a project’s schedule. Reducing the amount of NCDOT funds required to construct
a project makes it easier to fund.
There is also a legal provision that allows a local
government to loan NCDOT the funding needed to construct a project sooner than
the STIP schedule. That schedule, however, would be dependent on whether the
necessary preconstruction work – such as environmental documents, permits,
final design and right of way acquisition – could be completed within that
accelerated time frame.
How can modifications be made to the STIP?
There are several steps that must be completed before a project ever goes to construction. NCDOT also works with partners at the local, state and federal levels, as well as utility companies and landowners. Some examples of what could necessitate a change in schedule include design modifications, funding or property acquisition taking longer than expected. The STIP can be changed by administrative modifications or amendment.
Amendments require approval by the N.C. Board of Transportation and the U.S. Department of Transportation, as well as any affected Metropolitan Planning Organization.
Local planning organizations agree to the projects within their jurisdiction and approve their local STIP. If the local planning organizations agree to and approve the change to their local STIP, the N.C. Board of Transportation would then need to approve the change and submit it to the state legislature for information.
The U.S. Department of Transportation would give final approval on the change.
If additional funding becomes available, how does that affect the STIP?
The STIP is based on the revenue forecast at the time it is developed. If that forecast increases or decreases, NCDOT will amend the STIP accordingly.
For example, in September 2015, the N.C. General Assembly passed the 2015-2017 state budget (House Bill 97) that took steps resulting in an estimated $1.6 billion for transportation construction. Since the 2016-2025 STIP was developed based on the 10-year revenue forecast in August 2014, new projects were identified for funding based on the updated revenue forecast.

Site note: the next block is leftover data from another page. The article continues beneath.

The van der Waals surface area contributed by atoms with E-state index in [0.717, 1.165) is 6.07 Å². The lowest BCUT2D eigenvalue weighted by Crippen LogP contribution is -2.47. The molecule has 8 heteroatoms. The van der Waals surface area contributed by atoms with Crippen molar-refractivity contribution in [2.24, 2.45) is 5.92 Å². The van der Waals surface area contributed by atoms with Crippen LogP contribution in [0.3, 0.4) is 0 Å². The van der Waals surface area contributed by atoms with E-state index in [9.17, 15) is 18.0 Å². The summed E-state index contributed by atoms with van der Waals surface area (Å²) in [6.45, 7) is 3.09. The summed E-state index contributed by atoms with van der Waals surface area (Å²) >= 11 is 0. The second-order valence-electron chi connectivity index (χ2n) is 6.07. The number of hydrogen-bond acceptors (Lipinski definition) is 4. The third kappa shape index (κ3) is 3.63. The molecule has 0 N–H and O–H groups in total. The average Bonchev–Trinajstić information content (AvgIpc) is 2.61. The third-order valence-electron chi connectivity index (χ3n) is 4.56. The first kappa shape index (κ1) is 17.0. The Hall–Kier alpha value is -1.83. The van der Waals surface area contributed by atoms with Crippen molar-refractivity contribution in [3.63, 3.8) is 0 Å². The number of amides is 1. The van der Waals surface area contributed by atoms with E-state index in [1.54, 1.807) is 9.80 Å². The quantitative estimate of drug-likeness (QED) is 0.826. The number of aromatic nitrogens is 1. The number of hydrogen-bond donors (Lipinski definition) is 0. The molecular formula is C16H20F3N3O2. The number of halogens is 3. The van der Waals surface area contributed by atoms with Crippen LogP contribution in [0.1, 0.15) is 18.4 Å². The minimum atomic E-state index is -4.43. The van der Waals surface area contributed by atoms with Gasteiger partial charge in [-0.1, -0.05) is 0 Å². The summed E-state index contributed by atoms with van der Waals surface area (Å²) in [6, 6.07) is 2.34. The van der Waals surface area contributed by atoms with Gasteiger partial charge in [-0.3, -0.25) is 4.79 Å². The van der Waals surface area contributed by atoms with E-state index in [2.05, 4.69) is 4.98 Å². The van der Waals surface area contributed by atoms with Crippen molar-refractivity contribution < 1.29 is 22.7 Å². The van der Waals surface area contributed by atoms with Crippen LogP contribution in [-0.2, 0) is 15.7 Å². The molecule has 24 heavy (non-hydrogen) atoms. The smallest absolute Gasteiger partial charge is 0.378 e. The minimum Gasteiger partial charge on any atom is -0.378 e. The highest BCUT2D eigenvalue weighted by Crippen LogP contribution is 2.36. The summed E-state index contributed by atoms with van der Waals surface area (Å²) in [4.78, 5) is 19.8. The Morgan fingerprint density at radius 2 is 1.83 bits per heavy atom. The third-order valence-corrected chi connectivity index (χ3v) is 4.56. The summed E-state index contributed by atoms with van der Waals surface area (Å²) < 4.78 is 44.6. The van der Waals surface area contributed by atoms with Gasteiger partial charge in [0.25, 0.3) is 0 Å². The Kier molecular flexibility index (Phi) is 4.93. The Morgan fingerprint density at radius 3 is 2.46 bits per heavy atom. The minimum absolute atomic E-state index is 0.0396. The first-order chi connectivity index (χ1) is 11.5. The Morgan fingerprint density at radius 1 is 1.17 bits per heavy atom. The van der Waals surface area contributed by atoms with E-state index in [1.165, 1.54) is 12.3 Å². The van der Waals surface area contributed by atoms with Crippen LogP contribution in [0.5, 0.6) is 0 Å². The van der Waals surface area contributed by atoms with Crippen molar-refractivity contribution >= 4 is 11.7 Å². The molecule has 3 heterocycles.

What do the letters at the beginning of the STIP number mean?
The letter prior to STIP ID numbers provides an indication of the type of project. For example, an "I" indicates a project is on an interstate route and a "B" indicates a bridge replacement.
The STIP contains an index page for both highway and non-highway projects in each division section to explain the letter, funding source, funding category, work type, etc.
What do the letters at the end of the STIP number mean?
These letters are how NCDOT tracks a project over time. They are assigned in sequential order.
Are the funding amounts for a year determined by the amount spent or the projected cost?
The estimated cost for right of way, utilities, environmental
mitigation and construction costs are identified in the year that the funding
If a project is dropped from the program for any reason, how would NCDOT choose the project to take its place?
The STIP prioritization process is updated every two years. Both new projects and existing projects subject to reprioritization would be scored and considered for funding in the next STIP cycle.
How closely does each year’s programmed budget reflect the allocation defined in the Strategic Transportation Investments law?
Strategic Transportation Investments law requires NCDOT to program within plus or minus 10 percent of each